Building Material Price Expectations

There is a continued expectation that increases in the price of building materials will continue to increase. The index for the price of building supplies remains strongly negative, moving from 26 in December 2018 to 32 in May 2019. The panel believes that commodity prices for lumber, concrete, steel and many of the other materials used in construction will continue to increase due to shortages and newly imposed tariffs. Since building materials are a major cost component of any development project any increases in prices will make it difficult to provide adequate returns on future developments.

Return on Investment Expectations

Our panel expects that investors return on investment expectations will remain constant. The index for investor’s return expectations made a big move, increasing from a pessimistic 42 to a slightly optimistic 51. This indicates that investors will be expecting to maintain their expected returns. The consensus among survey respondents indicates that investors will not be seeking higher returns in the next two years due to their expectation of stable interest rates. The panel’s concern remains about market fundamentals over the next two years. Investors will continue to seek out quality investments, but they will be much more diligent about how they price risk, evaluate projects and developer/sponsors when they evaluate potential return when considering their investment options.

Lending Expectations

Equity and loan to value requirements are not expected to increase. The index for the amount of equity required by lenders remained unchanged from our last survey at 41. That recorded level is somewhat pessimistic but, now that appears interest rates have moderated and are expected to stay that way, the panel’s belief that is even if interest rates were to increase moderately credit will still be available for good projects. However, they expect lenders will continue be more risk adverse by tightening their underwriting criteria in the coming two years.

 

 

 

 

 

Best of Real Estate Matters, Commercial Real Estate, Development, Economics, Industry News, Minneapolis / St. Paul Housing, Minnesota Real Estate Hall of Fame, Real Estate Programs, Twin Cities Real Estate, Upcoming UST Events, UST Program News

Real Estate Hall of Fame is Seeking Nominees for 2019

University of St Thomas

Minnesota Real Estate Hall of Fame

Award Criteria

The basic criterion for acceptance into the Hall of Fame is outstanding business performance coupled with a high standard of ethics. Usually the honorees are responsible for successful and/or innovative business activities and have made major life-long contributions to our industry.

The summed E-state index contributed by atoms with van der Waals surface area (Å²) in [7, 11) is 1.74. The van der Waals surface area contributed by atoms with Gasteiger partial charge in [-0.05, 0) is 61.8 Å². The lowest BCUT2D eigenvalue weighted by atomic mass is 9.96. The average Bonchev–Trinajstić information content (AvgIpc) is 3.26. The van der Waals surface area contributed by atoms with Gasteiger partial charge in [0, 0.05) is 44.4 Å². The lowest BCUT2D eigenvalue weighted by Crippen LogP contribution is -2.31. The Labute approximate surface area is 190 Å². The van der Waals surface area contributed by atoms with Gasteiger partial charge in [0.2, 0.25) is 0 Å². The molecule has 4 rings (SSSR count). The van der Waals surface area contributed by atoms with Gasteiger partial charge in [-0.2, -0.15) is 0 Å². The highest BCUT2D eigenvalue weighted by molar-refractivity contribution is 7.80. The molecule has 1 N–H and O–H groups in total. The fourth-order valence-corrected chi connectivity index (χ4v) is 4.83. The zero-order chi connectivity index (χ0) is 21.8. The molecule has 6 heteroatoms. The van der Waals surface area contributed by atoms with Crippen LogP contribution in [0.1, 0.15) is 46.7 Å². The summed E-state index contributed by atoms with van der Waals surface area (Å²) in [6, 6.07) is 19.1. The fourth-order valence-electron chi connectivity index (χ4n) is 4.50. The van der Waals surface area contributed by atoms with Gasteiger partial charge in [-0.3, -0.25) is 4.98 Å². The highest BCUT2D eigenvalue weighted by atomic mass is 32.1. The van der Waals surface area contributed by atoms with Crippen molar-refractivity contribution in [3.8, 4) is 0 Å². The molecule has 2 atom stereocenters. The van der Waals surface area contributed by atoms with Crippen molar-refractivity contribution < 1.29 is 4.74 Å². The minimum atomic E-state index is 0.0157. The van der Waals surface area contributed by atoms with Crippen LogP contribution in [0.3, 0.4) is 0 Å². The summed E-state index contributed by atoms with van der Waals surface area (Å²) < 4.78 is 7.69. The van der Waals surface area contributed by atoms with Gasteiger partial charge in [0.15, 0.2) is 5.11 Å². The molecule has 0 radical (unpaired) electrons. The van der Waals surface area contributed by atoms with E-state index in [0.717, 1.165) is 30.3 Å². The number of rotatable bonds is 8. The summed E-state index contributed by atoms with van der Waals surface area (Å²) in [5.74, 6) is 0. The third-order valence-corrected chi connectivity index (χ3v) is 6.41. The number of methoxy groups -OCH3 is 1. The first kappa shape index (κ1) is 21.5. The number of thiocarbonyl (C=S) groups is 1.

– All nominees must be retired from their primary business   or

– Must be at least 65 years of age   or

– Be deceased

Nominations are not limited to University of St Thomas graduates.

Nominees can represent any discipline related to real estate in Minnesota.  The nomination committee is encouraged to nominate candidates from all  disciplines of both commercial and residential real estate.  The committee is encouraged to solicit recommendations from the real estate community and to encourage others from outside the committee to make nominations to insure a wide variety of candidates.

The Selection Committee will consider the following when making their selection of honorees:

  • Business: the nominee has made a significant contribution as a leader in the field of real estate;
  • Nominees are expected to have made a significant impact in their particular area of real estate and be recognized primarily as a person that is an exceptional role model in their discipline.
  • Weight will be given to such accomplishments as starting and building a business, leading an established business to significantly greater achievements, major transactions, and innovative projects.
  • Among the factors to be considered are industry recognitions and accomplishments, being an industry pioneer and/or leader, and recognition by others for achievements.
  • Community: the nominee has had concern for improving his/her community as a business leader
  • Ethics: the nominee has displayed the highest level of ethics in their business practices.

Beyond the criteria noted here, the Selection Committee has the responsibility   and discretionary power to make their determinations from the pool of nominations submitted.